The reality of the future urban condition in China is that most people will live in metropolitan areas of 10m to 50m people – not arrays of trendy upper-middle class satellite towns for 80,000 to 100,000. No matter how much green space Tianfu, Meixihu, or Nanhui have, it’s all moot when compared to the broader urban matrix that surrounds them, drowning them with excessive pollution of myriad varieties. At this stage, ecocities are not effective drivers of environmental change in their own right – regardless of how they’re marketed.

“The eco city will be a laboratory of clean technology”

All that said, it’s not completely accurate to write off China’s ecocities as nothing more than extravagant green-washing initiatives on an unprecedented scale either. Some of the country’s so-called ecocities have failed miserably, being little more than “the same sprawling McMansions under a different name,” as Bianca Bosker, the author of Original Copies puts it. But there is another side to these places – one which, while more subtle, could ultimately be far more beneficial, too.

“I think it is important to understand that there are two models of the ecocities,” began Eero Paloheimo, the visionary behind Beijing’s Mentougou eco-valley. “The first model is to do new cities that are different in all ways from the conventional cities. Then the bigger issue actually is to renovate the old cities so they get the new technology for traffic and all the infrastructure and the recycling and the building and so on. Ideally, the [eco] city will be a laboratory of clean technology.”

Brubaker agrees. “In the greater scope of urban planning, the problem with ecocities has always been, what are we going to learn in the ecocity that we can apply in the actual cities themselves?” he points out. “What are you going to apply at the city level when you're building Chengdu and Xiamen and Hangzhou and Taizhou?”

Ecocities will be catalysts for testing new designs, concepts, and technologies that are meant to improve the efficiency of urban space through reducing use, waste, and emissions. They are places for developing a host of new environmental systems: seasonal energy storage and heat capture, rainwater collection, drinking water recycling and/ or desalination, gray and black water systems, urban agriculture, sky gardens, distributed energy plants, waste energy recovery systems, thermal insulation, traffic-less downtowns, new modes and methods of public transportation. They will help increase China’s use of renewable, low polluting energy sources, like wind and solar on the city scale, too.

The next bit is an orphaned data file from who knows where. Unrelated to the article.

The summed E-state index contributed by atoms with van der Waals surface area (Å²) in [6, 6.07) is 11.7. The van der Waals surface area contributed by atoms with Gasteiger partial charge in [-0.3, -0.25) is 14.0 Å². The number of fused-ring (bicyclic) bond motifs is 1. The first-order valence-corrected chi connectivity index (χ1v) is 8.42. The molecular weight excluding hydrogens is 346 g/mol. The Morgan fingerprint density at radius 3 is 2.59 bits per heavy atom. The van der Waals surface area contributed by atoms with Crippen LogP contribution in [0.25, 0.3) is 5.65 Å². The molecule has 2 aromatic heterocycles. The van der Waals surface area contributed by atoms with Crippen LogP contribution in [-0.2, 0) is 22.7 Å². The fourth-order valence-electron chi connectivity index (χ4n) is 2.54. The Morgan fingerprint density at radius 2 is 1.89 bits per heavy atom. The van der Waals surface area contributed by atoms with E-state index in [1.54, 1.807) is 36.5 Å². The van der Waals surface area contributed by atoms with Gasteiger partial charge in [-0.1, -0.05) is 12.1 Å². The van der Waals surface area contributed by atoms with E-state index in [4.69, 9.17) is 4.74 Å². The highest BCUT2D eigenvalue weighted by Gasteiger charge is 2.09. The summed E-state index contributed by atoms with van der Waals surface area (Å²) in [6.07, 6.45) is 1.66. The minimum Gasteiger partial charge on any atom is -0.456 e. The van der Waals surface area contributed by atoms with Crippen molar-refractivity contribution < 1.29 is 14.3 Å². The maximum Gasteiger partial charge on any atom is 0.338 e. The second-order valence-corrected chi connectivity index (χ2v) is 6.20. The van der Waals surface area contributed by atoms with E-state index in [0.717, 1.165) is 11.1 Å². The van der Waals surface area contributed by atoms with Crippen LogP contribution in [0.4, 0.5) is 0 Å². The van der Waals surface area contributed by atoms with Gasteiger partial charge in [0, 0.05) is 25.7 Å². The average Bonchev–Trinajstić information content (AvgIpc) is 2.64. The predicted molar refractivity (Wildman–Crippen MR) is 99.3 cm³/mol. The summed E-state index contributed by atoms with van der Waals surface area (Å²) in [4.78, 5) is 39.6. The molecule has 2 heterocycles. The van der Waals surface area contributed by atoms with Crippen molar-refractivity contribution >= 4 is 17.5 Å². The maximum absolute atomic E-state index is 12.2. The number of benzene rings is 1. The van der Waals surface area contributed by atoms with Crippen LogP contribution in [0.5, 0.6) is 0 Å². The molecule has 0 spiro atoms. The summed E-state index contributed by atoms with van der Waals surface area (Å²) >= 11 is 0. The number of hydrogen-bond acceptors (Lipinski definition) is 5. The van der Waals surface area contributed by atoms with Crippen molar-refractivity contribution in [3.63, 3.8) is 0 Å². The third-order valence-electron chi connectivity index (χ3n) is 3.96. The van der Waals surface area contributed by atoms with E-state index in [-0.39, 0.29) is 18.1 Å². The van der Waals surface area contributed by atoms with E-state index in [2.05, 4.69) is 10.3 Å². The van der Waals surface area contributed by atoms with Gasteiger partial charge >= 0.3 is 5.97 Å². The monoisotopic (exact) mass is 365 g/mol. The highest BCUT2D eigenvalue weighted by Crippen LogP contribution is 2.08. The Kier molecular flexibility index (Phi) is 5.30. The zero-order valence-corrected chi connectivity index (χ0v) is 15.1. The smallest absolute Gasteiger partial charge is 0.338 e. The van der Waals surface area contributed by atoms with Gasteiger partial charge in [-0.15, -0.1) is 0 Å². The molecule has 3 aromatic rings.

They are live test cases where all of the above can be introduced and tested, brought into the public consciousness, and then trickled across to the broader city beyond, gradually blurring the dichotomy between ecocity and conventional city beyond recognition.

If nothing else, China’s ecocities show us what’s wrong with our existing cities and set the bar a little higher for all other cities, everywhere.  

“[Ecocities] should be the petri dish by which all lessons for the megalopolises are learned and scaled,” says Richard Brubaker. “If we’re not learning anything and we’re not scaling anything, then the ecocity is a distraction.” 

Wade Shepard is the author of "Ghost Cities of China".

 
 
 
 

What does the fate of Detroit tell us about the future of Silicon Valley?

Detroit, 2008. Image: Getty.

There was a time when California’s Santa Clara Valley, bucolic home to orchards and vineyards, was known as “the valley of heart’s delight”. The same area was later dubbed “Silicon Valley,” shorthand for the high-tech combination of creativity, capital and California cool. However, a backlash is now well underway – even from the loyal gadget-reviewing press. Silicon Valley increasingly conjures something very different: exploitation, excess, and elitist detachment.

Today there are 23 active Superfund toxic waste cleanup sites in Santa Clara County, California. Its culture is equally unhealthy: Think of the Gamergate misogynist harassment campaigns, the entitled “tech bros” and rampant sexism and racism in Silicon Valley firms. These same companies demean the online public with privacy breaches and unauthorised sharing of users’ data. Thanks to the companies’ influences, it’s extremely expensive to live in the area. And transportation is so clogged that there are special buses bringing tech-sector workers to and from their jobs. Some critics even perceive threats to democracy itself.